Nevertheless, more than one Falcon was built; just how many is up for debate. The original one, finished in black, went to Exner, who competed with it at SCCA races, but a number of sources have pointed to a May 27, 1954, letter from Ghia’s Luigi Segre to Chrysler’s C.B. Thomas mentioning two different Falcons (designated A-488 and called “Chrysler Sports Roadster”) as well as a near-identical De Soto Sports Roadster (designated A-489). Exner’s black Falcon has gone missing and wasn’t recorded as destroyed, and the third one – reportedly painted red – was apparently never photographed, but the second one, a light blue example, wound up in Joe Bortz’s collection in 1987, and will make its way to Amelia in March.

Articles above suggest that the Falcon was based on the 300, so I went looking for specs.  And, What If one were to recreate a modern version of the Falcon based off of the modern 300?

2017 Chrysler 300 RWD Sedan
120.2 Wheelbase
198.6 OA Length
Frnt track 63.4
Rear Track 63.8
Width 75
4380 lbs (V8)

1955 Chrysler C300
126 Wheelbase
218.6 OA Length
Frnt Track 60.2
Rear track 59.6
Width 79.1
4310 lbs

1955 Chrysler Falcon (built on a shortened C300 Chassis)
105 Wheelbase
182 OA Length
Frnt Track
Rear track
Width 68.25
3900 lbs

Friday, April 8, 2016

...and having done everything, to stand firm.

...and having done everything, to stand firm.

Good advice.  But, what is "everything" that I need to do?  The author explains it like this:

Finally, be strong in the Lord and in his mighty power. Put on the full armor of God so that you can take your stand against the devil's schemes. For our struggle is not against flesh and blood, but against the rulers, against the authorities, against the powers of this dark world and against the spiritual forces of evil in the heavenly realms. Therefore put on the full armor of God, so that when the day of evil comes, you may be able to stand your ground, and after you have done everything, to stand. Stand firm then, with the belt of truth buckled around your waist, with the breastplate of righteousness in place, and with your feet fitted with the readiness that comes from the gospel of peace. In addition to all this, take up the shield of faith, with which you can extinguish all the flaming arrows of the evil one. Take the helmet of salvation and the sword of the Spirit, which is the word of God. And pray in the Spirit on all occasions with all kinds of prayers and requests. With this in mind, be alert and always keep on praying for all the saints.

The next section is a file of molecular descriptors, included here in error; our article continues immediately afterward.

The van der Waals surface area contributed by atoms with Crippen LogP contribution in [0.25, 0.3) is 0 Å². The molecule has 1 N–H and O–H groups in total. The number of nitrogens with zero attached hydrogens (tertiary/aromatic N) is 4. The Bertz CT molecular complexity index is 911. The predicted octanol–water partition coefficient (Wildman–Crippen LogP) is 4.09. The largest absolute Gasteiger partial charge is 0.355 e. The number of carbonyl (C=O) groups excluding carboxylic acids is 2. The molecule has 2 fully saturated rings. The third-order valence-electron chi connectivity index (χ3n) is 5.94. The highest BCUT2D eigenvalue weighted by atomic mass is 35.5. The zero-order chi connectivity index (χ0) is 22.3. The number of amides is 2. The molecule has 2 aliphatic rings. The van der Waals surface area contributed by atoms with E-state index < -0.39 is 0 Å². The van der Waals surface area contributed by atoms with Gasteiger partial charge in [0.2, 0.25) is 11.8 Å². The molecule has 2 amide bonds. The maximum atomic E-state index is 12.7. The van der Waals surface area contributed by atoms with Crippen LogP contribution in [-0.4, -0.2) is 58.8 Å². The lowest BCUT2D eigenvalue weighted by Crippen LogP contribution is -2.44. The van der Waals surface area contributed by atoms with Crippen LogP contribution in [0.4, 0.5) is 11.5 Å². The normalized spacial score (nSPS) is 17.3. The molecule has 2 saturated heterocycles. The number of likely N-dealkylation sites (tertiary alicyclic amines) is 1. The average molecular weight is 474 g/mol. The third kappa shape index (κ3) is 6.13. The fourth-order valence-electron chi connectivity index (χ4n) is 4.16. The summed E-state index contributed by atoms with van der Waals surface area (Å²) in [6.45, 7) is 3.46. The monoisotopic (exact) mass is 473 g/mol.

(Eph 6:10-18 NIV)
Let's break this down in sections.

"be strong in the Lord and in his mighty power"  Not my strength.  If it is something I can do then it is my strength.

"Put on the full armor of God". Not some of man's armor and some of God's armor.   The FULL armor of God.  If you are only partially prepared it will not be good enough.

"the devil's schemes"  'schemes' in the Greek is similar to English 'ambush'.  Satan is waiting in ambush for us.  It is easy to fight an army, you can see them coming, recognize the maneuvers.  But it is difficult to know where a terrorist will strike next.  Satan is a terrorist, he does not follow the rules of war, he is not a signatory of the Hague Convention.

"our struggle is not against flesh and blood, but against the rulers, against the authorities, against the powers of this dark world and against the spiritual forces of evil in the heavenly realms"  Let's make certain that we know who our enemy is.  It's not people around us, it is not our circumstances, it's not politicians, it's not laws.  It is a SPIRITUAL battle.

"the belt of truth buckled around your waist" Or in the King James, "having girded your loins with truth"  'Gird your loins' is now an archaic usage.  It would have been well understood up until a few years ago.  When going into a fight, a person would tie their loose clothing tightly about them so that the sword or knife wouldn't get tangled up in their clothes. Today, we might say 'we roll up our sleeves' when we get to work, or 'take off our tie'.  The NIV says that we should  buckle our belt.  We don't want our pants falling down around our ankles, tripping us up.  We want to be free to fight, without things getting in the way.  And how do we do that?  With TRUTH.  We need to immerse ourselves in, KNOW the TRUTH of GOD.  We need to speak TRUTH in all our dealings.  We need to be TRUTHfull in all of our dealings.  If you do not KNOW the TRUTH, if you do not ACT out of TRUTH, you will have all sorts of baggage tripping you up along the way.

"put on the breastplate of righteousness"  The "Breastplate" is that part of the armor that covers the most sensitive parts of the body.  You could get a cut to the leg or arm, even lose a leg or arm, and under the proper conditions, you could survive.  But a wound to the chest or abdomen can be shortly fatal.  Even today, people use armor to cover the chest first, because it is the most susceptible to fatal damage.  In the Hebrew culture, the "path of righteousness" is the only safe and true path.  Back in Abraham's day, one of the things required of a shepherd  was that he know the paths from one green pasture to another that were safe, that could be traversed safely by ewes with lambs, that led to water and food and safety.  A false path might start out looking good, but would lead to danger for the sheep.  If you protect your vital organs from danger, you have made a great start with your defensive gear.  If you have learned how to recognize and stay on the correct path in life; if you know the signposts along the Kings Highway, then you will be protecting yourself from danger.  This is knowledge, knowing which path is the safe path, the path of righteousness.